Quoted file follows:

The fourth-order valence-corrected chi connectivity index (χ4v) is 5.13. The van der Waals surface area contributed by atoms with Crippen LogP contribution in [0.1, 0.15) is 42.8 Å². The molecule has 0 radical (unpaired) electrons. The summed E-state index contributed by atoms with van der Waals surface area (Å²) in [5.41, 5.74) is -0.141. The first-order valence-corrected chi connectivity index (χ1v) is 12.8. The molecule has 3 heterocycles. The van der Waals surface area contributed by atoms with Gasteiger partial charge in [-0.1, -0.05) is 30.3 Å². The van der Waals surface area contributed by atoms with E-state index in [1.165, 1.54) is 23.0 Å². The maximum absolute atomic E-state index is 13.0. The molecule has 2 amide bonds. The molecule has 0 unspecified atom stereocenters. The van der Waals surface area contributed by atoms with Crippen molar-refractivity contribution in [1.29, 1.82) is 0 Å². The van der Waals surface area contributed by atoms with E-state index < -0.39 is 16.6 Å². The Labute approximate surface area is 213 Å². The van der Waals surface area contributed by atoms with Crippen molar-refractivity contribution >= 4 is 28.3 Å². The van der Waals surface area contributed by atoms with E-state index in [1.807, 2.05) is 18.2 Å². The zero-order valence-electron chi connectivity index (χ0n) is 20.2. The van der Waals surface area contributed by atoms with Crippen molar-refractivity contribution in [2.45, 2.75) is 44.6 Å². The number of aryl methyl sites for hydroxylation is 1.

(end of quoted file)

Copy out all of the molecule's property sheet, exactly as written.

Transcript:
The fourth-order valence-corrected chi connectivity index (χ4v) is 5.13. The van der Waals surface area contributed by atoms with Crippen LogP contribution in [0.1, 0.15) is 42.8 Å². The molecule has 0 radical (unpaired) electrons. The summed E-state index contributed by atoms with van der Waals surface area (Å²) in [5.41, 5.74) is -0.141. The first-order valence-corrected chi connectivity index (χ1v) is 12.8. The molecule has 3 heterocycles. The van der Waals surface area contributed by atoms with Gasteiger partial charge in [-0.1, -0.05) is 30.3 Å². The van der Waals surface area contributed by atoms with E-state index in [1.165, 1.54) is 23.0 Å². The maximum absolute atomic E-state index is 13.0. The molecule has 2 amide bonds. The molecule has 0 unspecified atom stereocenters. The van der Waals surface area contributed by atoms with Crippen molar-refractivity contribution in [1.29, 1.82) is 0 Å². The van der Waals surface area contributed by atoms with E-state index < -0.39 is 16.6 Å². The Labute approximate surface area is 213 Å². The van der Waals surface area contributed by atoms with Crippen molar-refractivity contribution >= 4 is 28.3 Å². The van der Waals surface area contributed by atoms with E-state index in [1.807, 2.05) is 18.2 Å². The zero-order valence-electron chi connectivity index (χ0n) is 20.2. The van der Waals surface area contributed by atoms with Crippen molar-refractivity contribution in [2.45, 2.75) is 44.6 Å². The number of aryl methyl sites for hydroxylation is 1.